Encouraged, I stole a few cuttings from particularly interesting specimen on the way to Harris Teeter. I stuck these in a little glass vase and they're sitting, dense with roots, on the kitchen windowsill. 

So then I come across a fabulous window box in Georgetown, filled most splendidly with coleus. And upon returning home I noticed a limpishness about my own boxes, and I thought of the pots and how easy it was to root this stuff, so I plucked and I planted and I even dipped the little stemlets in rooting powder to give them a leg up, as it were. I even watered!!

Maybe it was that? The damned attention?

Feh It's Fall

I would rather be at the beach. I have had not nearly enough of blue water/white sand this year.

On the other hand. The juxtaposition of railings and white flower vine has been worth waiting for, and as it would have peaked right now (which it has) I would have missed SOMETHING had I gone where I usually go this early part of September to float face down in limpid tropical water going OOO yellow fishie! OOOO blue fishie! And so forth...

There was some concern (mine) early on that this display would have been abruptly curtailed during one of the prince's wild flails with the clippers. We are opposites when it comes to rampent, untamed growth. I can't wait to see where it will lead...he  wants to whack it into submission.

Monday, August 23, 2010

Flowered Walls Update

On second thought I have grown to appreciate the arch at the Botanic Garden, though I still don't care for the totem pole. Both have grown in since the photos I took to illustrate the original story, where I expressed (personal--but then, nu?) doubts  about the attractiveness of the structures.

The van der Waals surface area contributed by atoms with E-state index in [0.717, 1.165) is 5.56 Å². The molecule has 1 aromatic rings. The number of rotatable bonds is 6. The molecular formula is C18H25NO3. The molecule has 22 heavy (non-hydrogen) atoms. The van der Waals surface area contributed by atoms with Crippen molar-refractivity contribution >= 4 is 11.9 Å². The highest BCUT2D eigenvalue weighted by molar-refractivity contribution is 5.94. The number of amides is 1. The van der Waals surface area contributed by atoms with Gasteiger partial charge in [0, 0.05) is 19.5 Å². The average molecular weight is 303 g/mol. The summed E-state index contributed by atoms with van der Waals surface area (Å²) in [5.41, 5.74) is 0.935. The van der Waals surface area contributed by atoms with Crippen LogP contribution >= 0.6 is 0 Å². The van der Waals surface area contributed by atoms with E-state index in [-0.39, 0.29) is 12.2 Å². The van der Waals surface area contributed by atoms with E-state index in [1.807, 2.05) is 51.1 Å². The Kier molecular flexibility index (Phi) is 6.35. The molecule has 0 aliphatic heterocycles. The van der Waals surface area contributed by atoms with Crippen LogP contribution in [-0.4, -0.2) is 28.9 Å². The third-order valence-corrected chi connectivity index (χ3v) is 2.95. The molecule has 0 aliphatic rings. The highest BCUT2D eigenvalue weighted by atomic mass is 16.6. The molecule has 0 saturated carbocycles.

The structures are still an issue, the wood is so ...raw; reminding me of a hippie cabin in Crested Butte circa 1972, when goats and chickens ran amok in the streets...and there was a heated debate over installing a traffic signal at THE intersection...

The totem still has something of that feel -- the wood too exposed and the structure too chunky for grace.

But with the arch, or arches (I believe I failed to mention that there are two), the plants and vines have massed to splendidly tropical effect. Get close up and stand at an angle to the path and one can imagine that wandering through will deposit you in some paradise...where monkeys frolic and bananas and coconuts and pineapples and pina coladas hang from trees.

The sad truth is you're only accessing a traffic circle. It's in front of the Capitol so if you look up the view is... not the usual kind of thing one comes across. But if you look straight ahead, it's a bunch of cars.

Sunday, August 22, 2010

Window Box Emergency Surgery

This has not been the best year for my window boxes. The potato vine has taken off most grandly--those in the lower boxes are brushing the porch floor and the upstairs boxes drip nearly to the tops of the downstairs windows.

Not My House
The geraniums, however, are being stubborn, waiting for cooler weather when they will begin blooming magnificently ... just in time to be yanked for the winter. What's most colorful are the red berry branches that I stuck in last Christmas. As they're phony, this stands to reason. 

The window boxes in these first two photos are -- gallingly -- not mine. I came upon them yesterday while cruising Georgetown for a parking space. Well, technically, Alice was cruising and I was staring out the window. This made it possible, when we came across this house on 32nd Street, near where it intersects with Q, for her to pull over any whichwhere and me to hop out and take pictures with no fear of gendarme interactions.
Not My House Either

These boxes are fabulous, if stupidly simple. There ain't much else here but common begonia and caladium. But the effect is spectacular.

I imagine they get more water than mine do, since there's not much of a roof overhang to shield them.

Oh, who am I fooling. Clearly, someone takes care of the damn things, cheaply planted (sniff) as they are.

Tuesday, August 17, 2010

Lazy Plants

Flowering walls are not the only wonders at the Botanic Garden this summer. There's something ticklish about plants lazing in hammocks at the foot of the U.S. Capitol. Besides the humor, it's a clever way to top the garden...when one is torn, perhaps, between heirloom tomatoes and flowers--and space forbids the inclusion of both